A higher cardiac event risk was thought to exist in patients suffering from rheumatoid arthritis, but little was known about the link between psoriatic arthritis and heart disease. Psoriasis is a chronic auto-immune disorder that affects people in middle age worldwide. This disorder has affected more than 7.5 million people as per the data shared by National Psoriasis Foundation.
The world health organization (WHO) has stated that by 2050 the largest population of the world will comprise people above the age of 50. This tells us the gravity and vastness of the age related issues that will be encountered in the near future. The commonest of these age related problems are joint and bone disorders which call for surgeries like knee replacement and hip replacement to promise a better quality life to the elderly. However, the difficult part is recovery from these major surgeries with quick bone healing.
A group of scientists from the University of Malaya and four other universities in the US have found a technique of developing better biomedical implants to accelerate bone healing. An implant is a medical device made of a biomedical material that is fitted into the body to act as a missing biological structure. A study published on the front cover of the July issue of Applied Surface Science, reveals that the researchers have been successful in making new biomedical implants. These use magnesium coatings that do not crack, reducing the chance of post surgery complications.
Researchers at Duke University Medical Center have found that unhealthy dietary habits along with obesity can accelerate the degenerative process of osteoarthritis. The findings of the study were recently published in the Annals of the Rheumatic Diseases and stated that ingestion of unhealthy dietary fats leads to the worsening of the osteo-arthritic joint condition.
Obesity is the primary cause of joint degeneration but the process is hastened by unhealthy eating habits. It was found that consumption of omega 3 fatty acids can protect joints in case of osteoarthritis. It does not revert osteoarthritic changes but helps in slowing the degenerative process. Omega 3 fatty acids have anti-inflammatory properties and are good for the heart. Their routine consumption is considered helpful for patients. The Duke trial showed that omega 3 fatty acids (when given to mice) reduced the severity of the osteoarthitic joint pain. It was also shown that these mice had wounds that healed quickly as opposed to mice who did not receive the supplement. The Omega-3 supplement is easily found in fish and fish oil supplements.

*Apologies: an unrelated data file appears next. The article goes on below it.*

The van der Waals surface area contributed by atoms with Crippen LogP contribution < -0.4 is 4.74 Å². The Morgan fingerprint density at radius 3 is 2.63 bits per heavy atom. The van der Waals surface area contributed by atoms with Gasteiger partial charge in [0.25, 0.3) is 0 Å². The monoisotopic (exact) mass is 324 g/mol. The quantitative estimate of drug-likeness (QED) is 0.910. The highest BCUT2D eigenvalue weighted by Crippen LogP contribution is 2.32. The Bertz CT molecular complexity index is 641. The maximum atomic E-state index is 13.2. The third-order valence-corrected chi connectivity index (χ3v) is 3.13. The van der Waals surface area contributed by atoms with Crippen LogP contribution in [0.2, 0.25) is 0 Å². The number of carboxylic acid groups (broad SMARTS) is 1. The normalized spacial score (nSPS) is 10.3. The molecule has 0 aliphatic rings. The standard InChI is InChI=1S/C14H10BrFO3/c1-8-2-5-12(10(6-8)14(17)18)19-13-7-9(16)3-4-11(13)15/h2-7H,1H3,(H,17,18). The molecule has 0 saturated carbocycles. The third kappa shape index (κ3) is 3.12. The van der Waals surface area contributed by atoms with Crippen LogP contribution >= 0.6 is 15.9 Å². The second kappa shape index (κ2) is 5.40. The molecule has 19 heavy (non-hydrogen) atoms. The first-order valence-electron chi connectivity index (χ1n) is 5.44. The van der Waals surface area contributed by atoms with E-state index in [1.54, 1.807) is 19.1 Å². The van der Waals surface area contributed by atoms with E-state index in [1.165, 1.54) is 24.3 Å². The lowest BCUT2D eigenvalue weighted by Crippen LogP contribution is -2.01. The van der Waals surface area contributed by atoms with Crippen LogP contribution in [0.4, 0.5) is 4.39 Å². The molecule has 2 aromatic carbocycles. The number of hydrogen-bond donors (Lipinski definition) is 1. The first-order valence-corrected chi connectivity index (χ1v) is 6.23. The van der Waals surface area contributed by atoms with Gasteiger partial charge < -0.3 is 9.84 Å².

Studies say that today depression is a mental illness which affects about one in ten people. Depression is a condition where a person feels useless, hopeless and extremely sad. This can happen without any apparent reason. The episodes last for long and occur frequently to the point that it affects the daily functioning of the person. Traditional treatment is performed with anti-depressants and psychotherapy.
Recent studies conducted by the University of Bern show that regular physical exercise can help alleviate symptoms of depression, anxiety and stress. Physical activity is known to be beneficial for overall health and prevention of cardiac diseases. The basic cause of depression is the deficiency of a certain chemical known as serotonin. Serotonin is an important chemical in the brain which is responsible for a variety of functions related to mood, sleep and appetite. Thereby, a deficiency of serotonin leads to depression, but what causes this deficiency is yet unknown.
Researchers from the University of Liverpool have found a new system which helps increase muscle contractions and eventually increases bone density.
This new method is extremely helpful in initial rat models and experiments. The results showed a 30% hike in bone growth, improving bone density. This new device is called a ‘miniature muscle pacemaker’ and is designed to produce contractions in the muscles. These miniature muscle pacemakers were designed by Professor Jonathan Jarvis of Liverpool John Moores University. In the rats, they were placed on the legs for a period of 28 days.
We often here people complaining about back and joint pain as soon as the weather turns a little rainy, cold or even windy. Arthritis Care and Research, a journal of the American College of Rheumatology, has published a new study stating that the risk of having low back pain is proportional to the speed of the blowing wind rather than the change in temperature. The team of researchers also showed that the clinical significance was negligible. Many people say that weather conditions modify the state of their pain and make it more intense. Fortunately, a recent study in Australia also reveals that sudden low grade back pain is not initiated or related to weather conditions like humidity, air pressure, temperature etc.